Sunday, 27 September 2009

Aynho weir lock.

One of the curiosities of the canals, this very shallow, only about a foot deep, lozenge shaped lock was built to stop the River Cherwell flowing down the canal, as the next lock is Somerton, about 12 ft deep, the shallow lock needed to pass enough enough water to supply the deep one, hence the shape giving a greater volume.

The River Cherwell crosses just above the lock, it flows in from the right and out under the arches to the left.

Thursday, 24 September 2009

Somerton deep lock.

Claimed by some to be the deepest narrow lock on the system.

Looking up from the bottom.

Looking down from the top.

Going up.

Made it to the top despite being told by another boater that we were doing it all wrong!

The old lock keepers cottage all done up, this is what they invented the word TWEE for.

Sunday, 20 September 2009


I guess everyone has heard of Banbury Cross, as in the nursery rhyme, well here it is in all its glory.The original was destroyed by Cromwell's lot but the Victorians built one of their own.

Here's the fine lady checking that her underarm deodorant is working.

Here's the cross AND the lady, if she tried to ride to it today she would get flattened by the traffic.

The canal in Banbury, it goes right through the main shopping centre.

Looking the other way from the footbridge. That's Armadillo, the blue boat on the right with the satellite dish.

Friday, 18 September 2009

Cropredy (pronounced Croperdy).

I don't like cats but this fella had the most amazing markings, never seen a moggie like it. Must be a Cropredy Cat

The splendid church and the rather attractive lock and lock cottage.

The Red Lion and its' eponymous street and, of course, Warren, the finest barman in the trade, I know that is true because he keeps telling me he is.

Probably one of the most attractive villages on the system. Two splendid pubs (We use the Red Lion, it's closer to the cut.) and who can resist streets called Red Lion Street, Roundbottom or Cream Pot?

Thursday, 17 September 2009

Moving On.

At Cropredy, a decent 3G signal and a chance to update.
We set off towards Napton passing Wigrams Turn and the Grand Union going off towards Brum.
The derelict wharf at the old Napton brickyard gives a clue to some of the commercial traffic once carried by the Oxford Canal.
Autumn morning near Marston Doles.

At this time of year even the spiders webs become beautiful. Mind you the boat looks like Sleeping Beautys castle, covered in the damn things, Jill is not convinced they are beautiful.
Right stroppy visitor so we left.

A slow wander southwards.

Our next spot was Ladder Bridge, near Wormleighton. This part of the country is notable for the amount of medieval ridge and furrow still visible, doesn't show up well in photo's though.

A brisk walk out to Priors Hardwick, lovely village, no pub, just a restaurant and that was shut!

Next day we walked to Wormleighton, noted for a large gatehouse and, in the church, a carving of a remarkably well endowed dog. There is also a 16th century carving of a chap wearing spectacles but that was to high up to get a 'photo. Also no pub.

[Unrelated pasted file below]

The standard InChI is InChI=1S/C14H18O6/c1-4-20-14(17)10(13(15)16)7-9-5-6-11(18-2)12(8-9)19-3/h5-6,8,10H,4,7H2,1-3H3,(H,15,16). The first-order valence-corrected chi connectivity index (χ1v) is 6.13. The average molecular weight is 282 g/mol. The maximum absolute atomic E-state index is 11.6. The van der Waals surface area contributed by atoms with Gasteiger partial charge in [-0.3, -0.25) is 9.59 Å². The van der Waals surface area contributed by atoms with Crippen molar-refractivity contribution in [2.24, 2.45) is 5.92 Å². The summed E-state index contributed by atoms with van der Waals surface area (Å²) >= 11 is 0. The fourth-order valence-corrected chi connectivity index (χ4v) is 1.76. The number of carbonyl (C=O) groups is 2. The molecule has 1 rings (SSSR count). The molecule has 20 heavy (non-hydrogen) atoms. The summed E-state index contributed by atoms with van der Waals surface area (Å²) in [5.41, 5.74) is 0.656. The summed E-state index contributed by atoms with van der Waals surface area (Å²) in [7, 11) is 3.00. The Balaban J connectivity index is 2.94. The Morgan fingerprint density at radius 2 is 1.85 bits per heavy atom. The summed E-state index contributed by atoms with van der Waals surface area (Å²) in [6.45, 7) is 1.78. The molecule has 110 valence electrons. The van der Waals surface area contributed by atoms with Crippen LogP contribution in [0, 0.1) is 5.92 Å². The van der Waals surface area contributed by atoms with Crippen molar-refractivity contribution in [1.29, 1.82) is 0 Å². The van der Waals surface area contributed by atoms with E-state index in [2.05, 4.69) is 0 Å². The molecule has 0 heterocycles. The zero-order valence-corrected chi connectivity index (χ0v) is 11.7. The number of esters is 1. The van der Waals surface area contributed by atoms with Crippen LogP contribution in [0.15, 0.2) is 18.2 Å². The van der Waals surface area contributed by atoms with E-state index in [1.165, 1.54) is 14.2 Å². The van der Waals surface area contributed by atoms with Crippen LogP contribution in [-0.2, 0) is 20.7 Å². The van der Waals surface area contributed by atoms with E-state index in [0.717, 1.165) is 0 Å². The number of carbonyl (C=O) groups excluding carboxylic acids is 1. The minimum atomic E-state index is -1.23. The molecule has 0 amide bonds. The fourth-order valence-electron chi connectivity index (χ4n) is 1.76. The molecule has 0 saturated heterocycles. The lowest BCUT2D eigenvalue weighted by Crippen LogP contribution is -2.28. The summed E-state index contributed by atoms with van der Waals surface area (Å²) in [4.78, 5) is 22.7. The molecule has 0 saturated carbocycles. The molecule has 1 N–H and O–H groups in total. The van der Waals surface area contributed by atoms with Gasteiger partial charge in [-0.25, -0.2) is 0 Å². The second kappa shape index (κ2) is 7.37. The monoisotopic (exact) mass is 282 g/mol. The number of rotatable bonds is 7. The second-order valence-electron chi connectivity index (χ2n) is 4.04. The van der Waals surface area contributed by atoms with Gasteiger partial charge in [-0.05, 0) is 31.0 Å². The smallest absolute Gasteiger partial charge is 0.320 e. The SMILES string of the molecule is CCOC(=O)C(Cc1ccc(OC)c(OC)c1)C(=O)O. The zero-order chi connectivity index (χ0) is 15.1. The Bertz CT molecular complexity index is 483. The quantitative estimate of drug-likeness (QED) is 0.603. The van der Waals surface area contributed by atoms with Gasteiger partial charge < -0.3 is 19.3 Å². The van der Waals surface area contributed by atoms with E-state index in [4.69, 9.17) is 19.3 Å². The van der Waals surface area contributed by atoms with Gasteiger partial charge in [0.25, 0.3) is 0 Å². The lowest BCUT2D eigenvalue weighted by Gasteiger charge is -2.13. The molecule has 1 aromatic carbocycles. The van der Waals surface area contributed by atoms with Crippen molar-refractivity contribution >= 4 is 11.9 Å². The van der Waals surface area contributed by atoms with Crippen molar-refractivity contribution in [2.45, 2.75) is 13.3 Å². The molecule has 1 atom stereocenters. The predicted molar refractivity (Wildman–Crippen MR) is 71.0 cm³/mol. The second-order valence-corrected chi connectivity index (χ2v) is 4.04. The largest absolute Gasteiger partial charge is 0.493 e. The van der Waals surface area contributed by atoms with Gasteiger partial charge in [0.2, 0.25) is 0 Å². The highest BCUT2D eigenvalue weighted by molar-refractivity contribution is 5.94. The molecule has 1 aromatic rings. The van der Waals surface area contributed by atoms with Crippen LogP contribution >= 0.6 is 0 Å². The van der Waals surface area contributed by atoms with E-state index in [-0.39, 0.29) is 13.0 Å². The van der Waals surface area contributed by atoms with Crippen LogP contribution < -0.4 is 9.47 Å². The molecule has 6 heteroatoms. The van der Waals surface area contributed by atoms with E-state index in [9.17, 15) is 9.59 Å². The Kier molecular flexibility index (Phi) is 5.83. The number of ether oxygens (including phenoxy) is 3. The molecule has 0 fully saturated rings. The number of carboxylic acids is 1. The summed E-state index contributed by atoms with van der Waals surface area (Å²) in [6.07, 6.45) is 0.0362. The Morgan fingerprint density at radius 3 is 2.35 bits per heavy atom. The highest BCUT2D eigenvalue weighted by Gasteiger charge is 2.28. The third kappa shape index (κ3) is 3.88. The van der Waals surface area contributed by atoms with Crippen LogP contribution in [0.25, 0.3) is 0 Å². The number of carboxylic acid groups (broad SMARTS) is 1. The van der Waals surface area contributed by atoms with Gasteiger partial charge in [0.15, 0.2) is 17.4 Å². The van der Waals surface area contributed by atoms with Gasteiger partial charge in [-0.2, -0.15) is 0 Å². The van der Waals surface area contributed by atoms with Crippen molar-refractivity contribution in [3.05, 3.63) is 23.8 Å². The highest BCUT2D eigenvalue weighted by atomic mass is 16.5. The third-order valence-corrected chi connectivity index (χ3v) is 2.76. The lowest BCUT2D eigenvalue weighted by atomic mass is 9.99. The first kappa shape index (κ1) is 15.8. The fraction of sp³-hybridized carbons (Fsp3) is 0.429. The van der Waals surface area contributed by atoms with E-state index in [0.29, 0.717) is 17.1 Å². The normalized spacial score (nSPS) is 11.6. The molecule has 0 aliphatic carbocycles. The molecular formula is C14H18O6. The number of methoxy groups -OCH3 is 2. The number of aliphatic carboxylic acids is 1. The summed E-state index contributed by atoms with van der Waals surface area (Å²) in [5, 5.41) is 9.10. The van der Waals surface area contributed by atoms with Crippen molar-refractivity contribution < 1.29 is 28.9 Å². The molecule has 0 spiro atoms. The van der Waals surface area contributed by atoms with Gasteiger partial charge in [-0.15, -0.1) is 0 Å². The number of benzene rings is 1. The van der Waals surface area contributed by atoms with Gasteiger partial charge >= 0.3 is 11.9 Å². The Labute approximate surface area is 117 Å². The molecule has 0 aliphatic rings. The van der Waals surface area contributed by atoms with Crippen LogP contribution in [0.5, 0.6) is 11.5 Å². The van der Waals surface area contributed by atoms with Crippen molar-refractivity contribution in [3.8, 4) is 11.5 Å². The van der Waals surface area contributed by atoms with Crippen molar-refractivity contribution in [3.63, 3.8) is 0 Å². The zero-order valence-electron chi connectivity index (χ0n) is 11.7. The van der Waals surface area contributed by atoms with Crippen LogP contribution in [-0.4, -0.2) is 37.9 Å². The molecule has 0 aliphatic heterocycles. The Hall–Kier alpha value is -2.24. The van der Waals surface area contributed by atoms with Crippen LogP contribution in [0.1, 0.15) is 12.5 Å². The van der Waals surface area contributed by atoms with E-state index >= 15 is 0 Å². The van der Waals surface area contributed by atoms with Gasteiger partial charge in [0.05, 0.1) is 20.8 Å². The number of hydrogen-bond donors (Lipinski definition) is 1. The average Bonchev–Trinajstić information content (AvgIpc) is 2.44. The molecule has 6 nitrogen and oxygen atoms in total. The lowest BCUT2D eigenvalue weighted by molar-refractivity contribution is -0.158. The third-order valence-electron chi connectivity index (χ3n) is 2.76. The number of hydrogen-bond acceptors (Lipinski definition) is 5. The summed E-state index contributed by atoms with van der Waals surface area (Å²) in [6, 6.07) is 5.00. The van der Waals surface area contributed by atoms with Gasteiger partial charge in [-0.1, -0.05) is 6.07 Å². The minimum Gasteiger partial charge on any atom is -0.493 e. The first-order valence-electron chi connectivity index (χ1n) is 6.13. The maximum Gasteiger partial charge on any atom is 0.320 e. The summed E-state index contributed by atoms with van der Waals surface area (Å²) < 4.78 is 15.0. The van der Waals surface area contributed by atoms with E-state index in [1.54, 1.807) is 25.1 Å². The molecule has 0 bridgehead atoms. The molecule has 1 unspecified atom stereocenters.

Then a wander across the summit level, down Claydon locks and so to Cropredy.

Sunday, 6 September 2009

Autumn is here.

Autmn appears to be about here, fields are brown, sky is clouded over and as mentioned before, many red berries adorn the towpath bushes but this isn't a bad view from the kitchen window.
Yesterday was fire preparation, first job was to sweep the flue, out came the flue brush, off fell the head of said brush, lucky I'm a minor genius, out came the cable ties and the head was reattached and the flue duly attacked. The obligatory bucket of soot was removed and only about half a bucket spread about the cabin and only minor amounts adhered to me. The stove was then assaulted with suitable blacklead, I was less successful at keeping that off of me but it only went up as far as my elbows. The result, a highly polished stove, can be seen behind Jill who is busily cross stitching the Christmas cards, a sure sign that autumn is here, as reliable a sign as the swallows heading south and desparate boaters cleaning chimneys.

Friday, 4 September 2009

We are back onboard and on the move!

Well we are finally back on Armadillo. She has been laid up for three weeks at Weltonfield Narrowboats while we were in Morden for the funeral etc. We set off back towards Braunston this forenoon an autumn trip down the South Oxford having been decided upon, every other plan this year has failed to come to fruition, lets see what happens to this one.
The first place of note was Norton Junction

with its old toll house, now, I believe, available as a holiday let.
A short way up the cut were some B.W. mud hoppers, the one on the inside appears to be a cut down working boat, now only about 40ft. long, perhaps a B.C.N. joey boat, anyone any ideas?
If it's true what they say about lots of berries meaning a hard winter then it's time to get the thermals out.
Then comes Braunston Tunnel, 2042 yards long with a lot of wiggles, I reckon they must have been on the ale when they dug this one. It was made particularly interesting by a boat coming the other way with a tunnel light so bright we couldn't see a thing, then he moaned when he took a hit, tough.
We were glad to see this view
although nothing has yet been done about the landslip just at the tunnel mouth.

Down the locks we passed the Lord Nelson, now thankfully open again.

The entrance to the marina used to be the main line of the Oxford canal

and the stop house was the toll house for the two canals. Unfortunately the force of the wind precluded taking photos' as we turned south onto the Oxford as we were being blown all over the shop. We gave up shortly afterwards and moored near Flecknoe, what a pair of wimps I hear you say, spot on, that's us.